Well, it sounds a lot like Pokémon Go on the surface, which shouldn’t surprise anyone. And that game was built on the back of Ingress, Niantic’s first augmented reality real-world experience, which had a pretty solid set of serious fans despite being less approachable than Pokémon Go. Based on what the developer suggested, Harry Potter: Wizards Unite will probably continue the evolution of Niantic’s game worlds, introducing new play ideas and concepts in a familiar overall template.
Pokémon Go’s Raid Battles could adapt well into larger wizard fights.
You’ll most likely create your own wizard or witch, hopefully with a bit more customization than picking clothes in Pokémon Go, and then enter the world in search of things to do. You’ll have creatures to battle, and the Harry Potter franchise has no shortage of them—look to the movie Fantastic Beasts and Where to Find Them for recent proof. You’ll also team up to fight those “powerful enemies,” which will probably be akin to Raid Battles in Pokémon Go, where you’ll need multiple players in a party to take down a stronger foe. And how about wizards’ duels in the place of Pokémon Go’s gym battles?
As for learning spells, that’s an intriguing notion. Granted, that could be as simple as just leveling up your player profile as you amass experience, and then eventually having new attacks in battle. Hopefully there’s something more to it, though: some incentive to explore and discover new spells and attacks, and then some level of effort to actually use them in battle, rather than just tapping and swiping like crazy. Being able to use your phone’s motion controls as a makeshift wand could be pretty neat.
Will there be an equivalent to PokéStops and Gyms? That could involve finding artifacts, as mentioned. As we’ve experienced with Pokémon Go, there needs to be a pretty consistent stack of activities, incentives, and goals, otherwise the grind turns stale. But on the other hand, Harry Potter: Wizards Unite won’t hold attention for long if it just feels like a Harry Potter skin slapped atop a barely-changed Pokémon Go template.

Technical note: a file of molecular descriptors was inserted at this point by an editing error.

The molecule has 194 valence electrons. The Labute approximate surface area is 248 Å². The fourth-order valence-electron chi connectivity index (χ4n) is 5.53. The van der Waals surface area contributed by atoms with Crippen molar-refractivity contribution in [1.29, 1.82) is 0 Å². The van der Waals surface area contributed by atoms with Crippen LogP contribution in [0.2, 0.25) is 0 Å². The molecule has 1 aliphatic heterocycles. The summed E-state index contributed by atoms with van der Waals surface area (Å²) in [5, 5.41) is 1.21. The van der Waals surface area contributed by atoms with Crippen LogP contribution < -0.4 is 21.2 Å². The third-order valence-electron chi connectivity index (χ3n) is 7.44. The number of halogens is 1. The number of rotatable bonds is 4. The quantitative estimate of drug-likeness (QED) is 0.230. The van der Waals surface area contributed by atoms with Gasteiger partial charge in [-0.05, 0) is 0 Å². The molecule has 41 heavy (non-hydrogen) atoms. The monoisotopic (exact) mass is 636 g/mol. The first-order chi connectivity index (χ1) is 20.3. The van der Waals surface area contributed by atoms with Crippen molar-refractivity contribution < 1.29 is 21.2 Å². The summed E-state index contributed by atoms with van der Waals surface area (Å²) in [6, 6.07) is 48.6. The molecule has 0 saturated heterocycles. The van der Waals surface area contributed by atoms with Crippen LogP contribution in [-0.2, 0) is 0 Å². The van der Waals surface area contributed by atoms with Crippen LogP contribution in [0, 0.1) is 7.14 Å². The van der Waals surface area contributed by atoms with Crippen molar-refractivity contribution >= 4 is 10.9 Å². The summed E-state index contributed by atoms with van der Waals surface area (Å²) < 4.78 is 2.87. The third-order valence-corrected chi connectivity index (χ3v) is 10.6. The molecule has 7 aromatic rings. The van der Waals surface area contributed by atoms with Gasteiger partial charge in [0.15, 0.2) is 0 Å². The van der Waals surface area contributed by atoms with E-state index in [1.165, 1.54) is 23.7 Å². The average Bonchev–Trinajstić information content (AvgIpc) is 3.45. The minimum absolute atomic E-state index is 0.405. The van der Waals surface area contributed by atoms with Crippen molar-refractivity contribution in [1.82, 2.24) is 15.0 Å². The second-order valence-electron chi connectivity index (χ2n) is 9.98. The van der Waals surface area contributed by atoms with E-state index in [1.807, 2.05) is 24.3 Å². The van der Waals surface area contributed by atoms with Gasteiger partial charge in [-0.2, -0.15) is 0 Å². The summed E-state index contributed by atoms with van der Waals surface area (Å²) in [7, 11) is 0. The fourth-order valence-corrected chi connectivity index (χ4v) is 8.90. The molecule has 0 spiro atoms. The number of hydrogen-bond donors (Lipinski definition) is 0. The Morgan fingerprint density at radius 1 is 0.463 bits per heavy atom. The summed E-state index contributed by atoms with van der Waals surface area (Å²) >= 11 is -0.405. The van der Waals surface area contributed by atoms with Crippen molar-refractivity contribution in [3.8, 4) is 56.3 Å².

Keeping some elements makes sense, but for Wizards Unite to really resonate with fans, it needs to find a way to highlight the iconic storylines, characters, and locations of the Harry Potter franchise. They play much more of a significant role in Harry Potter than in Pokémon, which already had established game mechanics and concepts to adapt and build from. Hopefully, Wizards Unite can capture enough of the flavor of J.K. Rowling’s written work while making you feel like you’re creating your own story in the process.
And—fingers crossed—let’s hope that some of the game’s technical advancements include stability, especially early on when there’s an inevitable deluge of players. Also, let’s hope they don’t try another Pokémon Go Fest-like event for this game before the servers and technology are actually up to the challenge of supporting such a thing.
Until next year…
We’ll have to wait a while to find out, though: more information on Harry Potter: Wizards Unite will come sometime in 2018. While no release date has been announced yet, it seems likely that we’ll also see the game release sometime next year, perhaps close to the theatrical debut of the Fantastic Beasts sequel in November 2018.
It will be the first of potentially many new Harry Potter games on the horizon for all platforms, thanks to Warner’s new Portkey Games imprint that’s handling the franchise going forward. But as the first of the bunch and Niantic’s successor to Pokémon Go, Wizards Unite is sure to have a lot of eyes on it as it emerges from the shadows next year—including ours. We’ll bring you more as we hear it.